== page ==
05 A few reflections on reflexives

By Tara Crean, Writer and Media Consultant

Why do so many of us use ‘myself’ and ‘yourself’ when ‘me’, ‘you’ and ‘I’ would do? Is it because we think it sounds more official? Or more formal and correct? ‘In the event of a fire alarm, please report to the office marshal or myself.’

Or perhaps it’s to fudge the issue where confusion exists around the use of ‘me’ versus ‘I’, à la Mr Trump: ‘The president of Mexico and myself have agreed to cancel our planned meeting.’

Whatever the motivation, it runs the risk of making the author seem a little pompous and self-important.

Many would argue that people should be able to say and write whatever they like. That may be true, but if your missive should find its way into the hands of someone who prefers to stick to the rules, it risks getting right on their thrups.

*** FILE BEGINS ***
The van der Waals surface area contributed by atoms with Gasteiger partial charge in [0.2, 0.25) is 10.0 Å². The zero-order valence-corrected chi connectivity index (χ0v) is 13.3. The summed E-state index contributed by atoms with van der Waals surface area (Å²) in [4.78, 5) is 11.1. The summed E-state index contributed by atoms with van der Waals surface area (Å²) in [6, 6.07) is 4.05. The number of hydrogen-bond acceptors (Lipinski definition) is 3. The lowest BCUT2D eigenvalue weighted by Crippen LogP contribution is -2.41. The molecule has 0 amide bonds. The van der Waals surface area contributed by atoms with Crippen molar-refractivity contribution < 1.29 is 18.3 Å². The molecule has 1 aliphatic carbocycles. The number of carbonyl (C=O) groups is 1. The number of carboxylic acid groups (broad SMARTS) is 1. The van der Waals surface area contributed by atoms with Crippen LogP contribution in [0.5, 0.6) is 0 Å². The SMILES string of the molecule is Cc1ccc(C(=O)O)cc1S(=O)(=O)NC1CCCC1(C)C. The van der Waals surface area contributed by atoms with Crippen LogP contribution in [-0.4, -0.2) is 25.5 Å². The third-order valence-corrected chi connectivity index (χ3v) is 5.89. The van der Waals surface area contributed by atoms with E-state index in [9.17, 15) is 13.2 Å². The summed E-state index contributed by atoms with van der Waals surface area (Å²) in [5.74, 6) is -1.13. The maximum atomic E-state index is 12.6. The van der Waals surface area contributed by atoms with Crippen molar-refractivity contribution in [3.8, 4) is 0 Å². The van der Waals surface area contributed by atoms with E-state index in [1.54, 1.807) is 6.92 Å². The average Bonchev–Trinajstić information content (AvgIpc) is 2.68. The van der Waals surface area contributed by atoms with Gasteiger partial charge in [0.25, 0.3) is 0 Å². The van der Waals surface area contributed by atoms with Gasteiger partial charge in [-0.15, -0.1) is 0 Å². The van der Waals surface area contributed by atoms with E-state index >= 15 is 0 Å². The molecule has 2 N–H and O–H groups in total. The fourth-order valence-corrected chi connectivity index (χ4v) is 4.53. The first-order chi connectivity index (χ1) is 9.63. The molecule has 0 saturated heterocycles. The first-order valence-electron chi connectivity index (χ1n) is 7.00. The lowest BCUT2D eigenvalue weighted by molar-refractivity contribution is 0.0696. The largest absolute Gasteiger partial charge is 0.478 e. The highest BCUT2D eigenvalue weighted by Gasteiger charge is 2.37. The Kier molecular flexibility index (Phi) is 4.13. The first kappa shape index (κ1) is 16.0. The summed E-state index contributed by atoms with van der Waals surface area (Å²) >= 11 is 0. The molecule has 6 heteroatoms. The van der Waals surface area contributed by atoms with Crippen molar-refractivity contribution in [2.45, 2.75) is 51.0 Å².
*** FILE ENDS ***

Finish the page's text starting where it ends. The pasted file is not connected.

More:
To be clear, a reflexive pronoun is called for when the subject and object (direct or indirect) in a clause are the same person. ‘I looked at myself in the mirror.’ ‘He berated himself for the mistake.’

So next time you feel the urge to commit a crime against the much-abused reflexive pronoun, maybe have a little word with yourself.

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